• According to Financial Post data, 2015 could go down as the biggest year ever for metal streaming deals, as miners have raised $4.2 billion from 11 stream sales this year. This is almost double the amount raised in 2013, $2.2 billion, which was the second biggest year on record. One argument surrounding the dark side of metal streaming deals is that streams can eliminate exploration upside from a mine. In addition, John Ing, president and gold analyst at Maison Placements Canada, believes streaming is reminiscent of hedging. This was all the rage in the gold industry in the 1990s, but has since become a huge liability.
  • With the Asian economies struggling, jewelry demand could also end up being weak, notes Bill O’Neill, a partner at Logic Advisors.   He sees an undesirable outlook for precious metal: “Fundamentally, the gold market doesn’t look good, psychologically it doesn’t look good and the money flows don’t look good... so that’s a negative trifecta.”
  • Over the past 18 months the U.S. dollar has seen rapid appreciation and triggered a significant drop in commodity prices, reports Sputnik News. This drop includes precious metals, with gold selling at its six-year lowest price. Mark Bristow of Randgold Resources said: “In the medium term, it’s a very bullish outlook for the gold industry. The question is, how long is the gold industry going to supply the market with unprofitable gold?”

Performance data quoted above is historical. Past performance is no guarantee of future results. Results reflect the reinvestment of dividends and other earnings. For a portion of periods, the fund had expense limitations, without which returns would have been lower. Current performance may be higher or lower than the performance data quoted. The principal value and investment return of an investment will fluctuate so that your shares, when redeemed, may be worth more or less than their original cost. Performance does not include the effect of any direct fees described in the fund's prospectus (e.g., short-term trading fees of 0.05%) which, if applicable, would lower your total returns. Performance quoted for periods of one year or less is cumulative and not annualized. Obtain performance data current to the most recent month-end here or by calling 1-800-US-FUNDS.

The NYSE Arca Gold Miners Index is a modified market capitalization weighted index comprised of publicly traded companies involved primarily in the mining for gold and silver. The index benchmark value was 500.0 at the close of trading on December 20, 2002. The U.S. Trade Weighted Dollar Index provides a general indication of the international value of the U.S. dollar. The S&P 500 Stock Index is a widely recognized capitalization-weighted index of 500 common stock prices in U.S. companies. The Philadelphia Gold and Silver Index (XAU) is a capitalization-weighted index that includes the leading companies involved in the mining of gold and silver. The S&P/TSX Global Gold Index is an international benchmark tracking the world's leading gold companies with the intent to provide an investable representative index of publicly-traded international gold companies. The FTSE/JSE African Gold Mining Index is a market capitalization weighted index. (Returns are quoted as price return in the home currencies of each index. For example, the S&P/TSX Canadian Global Gold Index is calculated using Canadian Dollars.) The Bloomberg Commodity Index tracks prices of futures contracts on physical commodities on the commodity markets. The index is designed to minimize concentration in any one commodity or sector. It currently has 22 commodity futures in seven sectors. No one commodity can compose less than 2% or more than 15% of the index, and no sector can represent more than 33% of the index (as of the annual weightings of the components).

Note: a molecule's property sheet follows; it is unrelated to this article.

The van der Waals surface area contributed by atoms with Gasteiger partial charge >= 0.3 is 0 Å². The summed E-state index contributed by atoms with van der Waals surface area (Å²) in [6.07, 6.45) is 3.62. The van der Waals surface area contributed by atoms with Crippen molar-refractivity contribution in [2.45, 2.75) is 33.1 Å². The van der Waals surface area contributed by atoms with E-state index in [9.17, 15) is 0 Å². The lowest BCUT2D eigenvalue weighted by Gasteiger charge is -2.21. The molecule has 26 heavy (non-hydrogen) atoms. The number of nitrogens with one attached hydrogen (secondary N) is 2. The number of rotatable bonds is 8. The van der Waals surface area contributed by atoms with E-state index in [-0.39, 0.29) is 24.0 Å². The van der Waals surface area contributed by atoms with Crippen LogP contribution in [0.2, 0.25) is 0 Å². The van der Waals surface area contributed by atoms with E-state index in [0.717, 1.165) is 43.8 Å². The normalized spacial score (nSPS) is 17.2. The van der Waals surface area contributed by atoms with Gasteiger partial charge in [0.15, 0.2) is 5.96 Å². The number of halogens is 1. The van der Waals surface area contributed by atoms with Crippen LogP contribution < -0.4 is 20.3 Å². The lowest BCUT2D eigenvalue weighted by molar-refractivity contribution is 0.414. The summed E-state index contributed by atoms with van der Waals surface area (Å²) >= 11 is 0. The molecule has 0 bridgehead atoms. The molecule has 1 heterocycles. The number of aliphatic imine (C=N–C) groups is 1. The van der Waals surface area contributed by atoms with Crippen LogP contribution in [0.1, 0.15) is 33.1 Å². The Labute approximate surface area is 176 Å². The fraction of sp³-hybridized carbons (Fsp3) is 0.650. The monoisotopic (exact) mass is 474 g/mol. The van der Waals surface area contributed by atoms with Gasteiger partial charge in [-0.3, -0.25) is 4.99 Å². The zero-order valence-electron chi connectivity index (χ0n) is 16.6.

Fund portfolios are actively managed, and holdings may change daily. Holdings are reported as of the most recent quarter-end. Holdings in the Gold and Precious Metals Fund and the World Precious Minerals Fund as a percentage of net assets as of 12/31/2015: Klondex Mines Ltd. 14.47% in Gold and Precious Metals Fund, 15.77% in World Precious Minerals Fund; St. Barbara Ltd. 6.44% in Gold and Precious Metals Fund, 3.06% in World Precious Minerals Fund; Northern Star Resources Ltd. 5.23% in Gold and Precious Metals Fund, 0.71% in World Precious Minerals Fund; Randgold Resources Ltd. 1.07% in Gold and Precious Metals Fund, 0.01% in World Precious Minerals Fund, Oversea-Chinese Banking Corp. 0.00%, Citigroup Inc. 0.00%. ABN Amro Group 0.00%.

Net Asset Value
as of 02/12/2016

Global Resources Fund PSPFX $4.50 0.06 Gold and Precious Metals Fund USERX $6.25 0.13 World Precious Minerals Fund UNWPX $4.41 0.06 China Region Fund USCOX $6.29 0.01 Emerging Europe Fund EUROX $4.83 0.03 All American Equity Fund GBTFX $21.76 0.46 Holmes Macro Trends Fund MEGAX $16.05 0.16 Near-Term Tax Free Fund NEARX $2.27 No Change U.S. Government Securities Ultra-Short Bond Fund UGSDX $2.01 No Change